The VGC community has largely been insulated from major controversies over the course of its existence, but issues like the 1v1 timer are not unheard of. The safety of the VGC community may be due to the split nature of Pokémon’s development. Three separate companies collaborate to release the main Pokemon games, GameFreak (the original Pokemon creators), Nintendo, and The Pokémon Company. It seems that The Pokémon Company largely handles the esports side of the game, as tournaments are run through their apparatus. That is perhaps another reason that the VGC community has been able to avoid troublesome run-ins with Nintendo.
Unfortunately for the Pokémon community at large, conflict with Nintendo has been unavoidable. Pokémon is one of the most popular games for fans to make “ROM hacks” out of. These “ROM hacks” are edits of original Pokémon games where fan creators use assets and game mechanics to create their own versions of Pokémon. Some of these hacks go as far to be completely unrecognizable as hacks of Pokémon FireRed or Pokémon Emerald. They typically have their own stories, user-created maps, and even custom Pokémon in some games. Nintendo has taken a more active stance against these fan games, removing them with DMCA takedowns and cease and desist orders.
Given Nintendo’s stance toward Pokémon fan creations and their recent history, it would not be out of the question to someday see litigation going after the most popular unofficial Pokémon competitive community, SMOGON. To many, SMOGON and Pokémon Showdown are essential institutions that provide opportunities to test competitive teams and communicate with fellow players. The hours of time necessary to get a team up and running on the Switch can be difficult for many players to justify. Pokémon Showdown lets players build a team in minutes and battle with that team seconds later.
Gabby Snyder Speaks on SMOGON
Gabby Snyder is a caster, competitor, and streamer who, like Zheng, has a storied history in the competitive Pokémon scene. Like many Pokémon players, content creation and Pokémon casting/competing is not what Snyder does for a career. For her day job, she is a senior software engineer. When not working on software though, Gabby can often be found workshopping Pokémon teams and climbing the ranked ladder on her Twitch stream. It bears mentioning that the Pokémon community values its diversity, Snyder proudly displays that she is an LBGTQ+ ally on her social media. In a discussion with her, she spoke highly of the existence of choice for Pokémon players.
“It’s really cool to see that there’s so much passion in this game at a competitive level…I’ve seen a lot of content creators from the singles side of the world come into VGC recently which is pretty neat. It’s definitely breaking down barriers.”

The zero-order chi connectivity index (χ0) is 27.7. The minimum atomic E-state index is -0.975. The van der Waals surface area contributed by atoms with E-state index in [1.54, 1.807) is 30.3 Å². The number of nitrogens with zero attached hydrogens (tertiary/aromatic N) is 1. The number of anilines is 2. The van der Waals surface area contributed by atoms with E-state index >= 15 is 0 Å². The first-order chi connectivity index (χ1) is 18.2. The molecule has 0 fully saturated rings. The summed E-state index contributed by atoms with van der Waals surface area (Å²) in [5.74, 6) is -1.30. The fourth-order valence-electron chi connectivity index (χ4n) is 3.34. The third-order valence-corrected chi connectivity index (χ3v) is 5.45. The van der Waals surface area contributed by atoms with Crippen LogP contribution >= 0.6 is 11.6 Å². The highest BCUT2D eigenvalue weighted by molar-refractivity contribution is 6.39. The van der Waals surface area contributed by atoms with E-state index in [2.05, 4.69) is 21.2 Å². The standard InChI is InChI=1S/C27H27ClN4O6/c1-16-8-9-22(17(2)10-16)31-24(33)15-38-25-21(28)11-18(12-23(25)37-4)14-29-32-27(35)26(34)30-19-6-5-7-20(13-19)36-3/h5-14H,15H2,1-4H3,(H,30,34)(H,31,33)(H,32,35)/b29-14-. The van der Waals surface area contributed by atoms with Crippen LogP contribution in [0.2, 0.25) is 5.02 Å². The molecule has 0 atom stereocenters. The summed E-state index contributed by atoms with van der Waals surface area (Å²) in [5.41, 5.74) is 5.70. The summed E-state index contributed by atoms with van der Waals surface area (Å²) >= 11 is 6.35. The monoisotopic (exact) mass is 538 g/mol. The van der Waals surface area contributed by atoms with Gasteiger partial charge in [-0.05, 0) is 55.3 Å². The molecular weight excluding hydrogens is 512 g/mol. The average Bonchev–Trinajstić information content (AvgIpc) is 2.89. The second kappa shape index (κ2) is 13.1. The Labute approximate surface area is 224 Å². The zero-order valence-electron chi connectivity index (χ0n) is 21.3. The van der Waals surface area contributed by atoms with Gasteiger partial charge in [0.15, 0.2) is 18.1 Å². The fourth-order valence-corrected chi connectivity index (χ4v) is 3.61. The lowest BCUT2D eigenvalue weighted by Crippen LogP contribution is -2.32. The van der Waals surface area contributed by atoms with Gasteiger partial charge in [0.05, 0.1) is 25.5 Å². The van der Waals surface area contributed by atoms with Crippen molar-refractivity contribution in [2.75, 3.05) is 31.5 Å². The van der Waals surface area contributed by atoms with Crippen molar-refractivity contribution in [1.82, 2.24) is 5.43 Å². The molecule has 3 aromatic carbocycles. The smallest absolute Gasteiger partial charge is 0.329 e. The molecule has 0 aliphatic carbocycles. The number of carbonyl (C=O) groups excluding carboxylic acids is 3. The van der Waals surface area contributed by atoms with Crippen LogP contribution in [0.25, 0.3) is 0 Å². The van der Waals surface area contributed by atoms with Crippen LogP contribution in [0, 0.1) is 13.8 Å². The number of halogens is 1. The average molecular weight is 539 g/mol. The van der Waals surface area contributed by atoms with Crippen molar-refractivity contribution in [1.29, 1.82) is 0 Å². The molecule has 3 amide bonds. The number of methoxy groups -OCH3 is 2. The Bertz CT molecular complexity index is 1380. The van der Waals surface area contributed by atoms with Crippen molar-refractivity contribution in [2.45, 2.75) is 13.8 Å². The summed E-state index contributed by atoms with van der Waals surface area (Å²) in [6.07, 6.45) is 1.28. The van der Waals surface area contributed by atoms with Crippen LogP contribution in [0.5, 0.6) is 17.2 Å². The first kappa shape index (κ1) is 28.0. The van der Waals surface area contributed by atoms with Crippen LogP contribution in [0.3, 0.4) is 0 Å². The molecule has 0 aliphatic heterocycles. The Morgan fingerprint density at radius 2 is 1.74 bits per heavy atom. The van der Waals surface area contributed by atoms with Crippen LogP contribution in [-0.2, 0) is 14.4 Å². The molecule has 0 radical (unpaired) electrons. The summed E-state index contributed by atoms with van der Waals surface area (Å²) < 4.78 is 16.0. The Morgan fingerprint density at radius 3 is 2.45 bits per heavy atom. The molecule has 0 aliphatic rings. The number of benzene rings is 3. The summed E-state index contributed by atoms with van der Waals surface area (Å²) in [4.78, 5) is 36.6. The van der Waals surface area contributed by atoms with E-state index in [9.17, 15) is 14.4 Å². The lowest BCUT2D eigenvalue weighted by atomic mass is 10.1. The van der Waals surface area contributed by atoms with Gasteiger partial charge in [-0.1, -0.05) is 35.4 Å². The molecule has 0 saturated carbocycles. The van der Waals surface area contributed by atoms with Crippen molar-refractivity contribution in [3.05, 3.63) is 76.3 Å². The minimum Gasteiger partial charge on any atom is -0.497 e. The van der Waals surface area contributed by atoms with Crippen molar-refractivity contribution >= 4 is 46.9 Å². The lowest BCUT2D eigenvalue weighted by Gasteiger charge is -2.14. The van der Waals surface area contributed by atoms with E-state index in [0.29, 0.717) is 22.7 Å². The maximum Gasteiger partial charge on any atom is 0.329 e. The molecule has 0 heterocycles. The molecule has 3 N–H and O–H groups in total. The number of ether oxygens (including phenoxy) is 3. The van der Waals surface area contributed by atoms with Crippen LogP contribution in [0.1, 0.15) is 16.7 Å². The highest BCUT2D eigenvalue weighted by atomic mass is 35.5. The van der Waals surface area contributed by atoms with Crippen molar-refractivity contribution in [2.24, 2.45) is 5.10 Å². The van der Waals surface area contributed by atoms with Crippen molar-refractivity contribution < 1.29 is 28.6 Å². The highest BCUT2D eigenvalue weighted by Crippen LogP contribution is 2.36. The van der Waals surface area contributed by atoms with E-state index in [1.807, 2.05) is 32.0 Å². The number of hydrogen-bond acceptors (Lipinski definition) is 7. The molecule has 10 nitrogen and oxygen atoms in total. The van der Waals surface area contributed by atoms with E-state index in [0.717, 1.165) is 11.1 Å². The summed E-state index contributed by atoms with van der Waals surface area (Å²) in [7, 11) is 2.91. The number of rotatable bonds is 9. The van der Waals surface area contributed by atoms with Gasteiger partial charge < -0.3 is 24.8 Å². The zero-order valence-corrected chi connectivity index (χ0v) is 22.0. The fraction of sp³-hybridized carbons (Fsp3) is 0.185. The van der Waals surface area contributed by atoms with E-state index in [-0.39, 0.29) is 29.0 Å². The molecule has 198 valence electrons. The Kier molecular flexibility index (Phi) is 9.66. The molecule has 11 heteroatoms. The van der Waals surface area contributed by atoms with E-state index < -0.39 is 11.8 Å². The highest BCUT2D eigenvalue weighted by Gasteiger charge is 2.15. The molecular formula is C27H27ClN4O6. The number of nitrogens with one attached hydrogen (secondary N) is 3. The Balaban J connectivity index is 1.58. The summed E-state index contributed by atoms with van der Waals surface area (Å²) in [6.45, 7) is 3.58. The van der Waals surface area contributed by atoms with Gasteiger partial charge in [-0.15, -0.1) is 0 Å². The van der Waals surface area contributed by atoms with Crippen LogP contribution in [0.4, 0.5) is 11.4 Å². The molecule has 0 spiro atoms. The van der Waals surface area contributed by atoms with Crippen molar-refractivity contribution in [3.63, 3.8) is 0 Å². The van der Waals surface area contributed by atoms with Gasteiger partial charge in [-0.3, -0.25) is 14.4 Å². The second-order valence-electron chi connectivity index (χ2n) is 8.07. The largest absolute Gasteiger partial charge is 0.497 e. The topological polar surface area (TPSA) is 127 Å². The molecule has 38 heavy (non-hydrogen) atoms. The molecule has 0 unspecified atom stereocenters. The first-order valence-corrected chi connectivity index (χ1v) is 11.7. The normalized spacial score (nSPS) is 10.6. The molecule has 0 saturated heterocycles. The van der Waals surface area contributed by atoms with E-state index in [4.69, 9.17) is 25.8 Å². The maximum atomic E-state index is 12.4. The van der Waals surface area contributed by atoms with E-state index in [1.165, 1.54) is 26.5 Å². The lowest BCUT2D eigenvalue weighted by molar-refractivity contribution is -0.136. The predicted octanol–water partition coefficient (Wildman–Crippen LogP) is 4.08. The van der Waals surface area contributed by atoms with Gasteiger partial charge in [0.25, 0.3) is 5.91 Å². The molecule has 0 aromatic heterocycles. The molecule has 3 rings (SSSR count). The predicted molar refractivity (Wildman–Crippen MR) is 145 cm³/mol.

Snyder reminisced about the early Pokémon community when SMOGON was first becoming influential. She said that at that time (around 2006) there was a split in the community, and she even participated in it. Jokingly, she revealed that she was a staunch doubles player in the distant past. Now though, any grudges or holds have faded away. That is the overwhelming sense that one sees in viewing the Pokémon community, a welcoming place for people who enjoy playing the game.
The Future of Pokémon
What it seems that Pokémon players value is choice. This could be said about many games, but the relationship to choice takes a different form in the Pokémon series. It is the most successful media franchise in history, with that comes expectations within the community. Oftentimes the focus is not on the competitive community. More often than not, their desires have been sidelined. That is not to say that it is an entirely negative relationship, Pokémon Sword and Shield made some of the greatest advancements for the VGC community. For the first time, Pokémon had a ranked system and rankings built into the game. In the past, the only way for players to prove their mettle was through impromptu battles or official tournaments. Although, a ranked system being added for the first time in 2019 makes it seem like Nintendo has earned the moniker “Nintendosaurus.” Besides a ranked system, a myriad of additions in Sword & Shield made it easier to get into competition. The process still takes hours, days, or even weeks to do it without cheating, but it is certainly easier in the newest entries.
There is sometimes a fear among developers that too much choice will split a player base and eventually lead to a game’s decline. Pokémon is different. SMOGON did not split the player base, it flourished into a vibrant community for players who want to play a different way. The current crossover between SMOGON and the VGC that the community is seeing can only be a positive development. 2021 marks Pokemon’s 25th anniversary. Many fans are predicting remakes of Pokémon Diamond & Pearl. When asked what she would have if she could have anything for the 25th anniversary, Snyder answered a Pikachu Outbreak. While only in Japan in the past, Pikachu Outbreak is a yearly celebration where hundreds of Pikachu mascots infest Tokyo for a week. Once the pandemic abates, Snyder wants the Pikachu Outbreak to spread to major cities in the US as well.
This is the Pokémon community. Competitive or casual, it is full of people who love the cute, cool, or scary monsters that have slowly taken over the world. The community is proud of its internal diversity, the community even held its own Women’s Cup in 2020. One can only hope that it continues to grow and remains wholesome.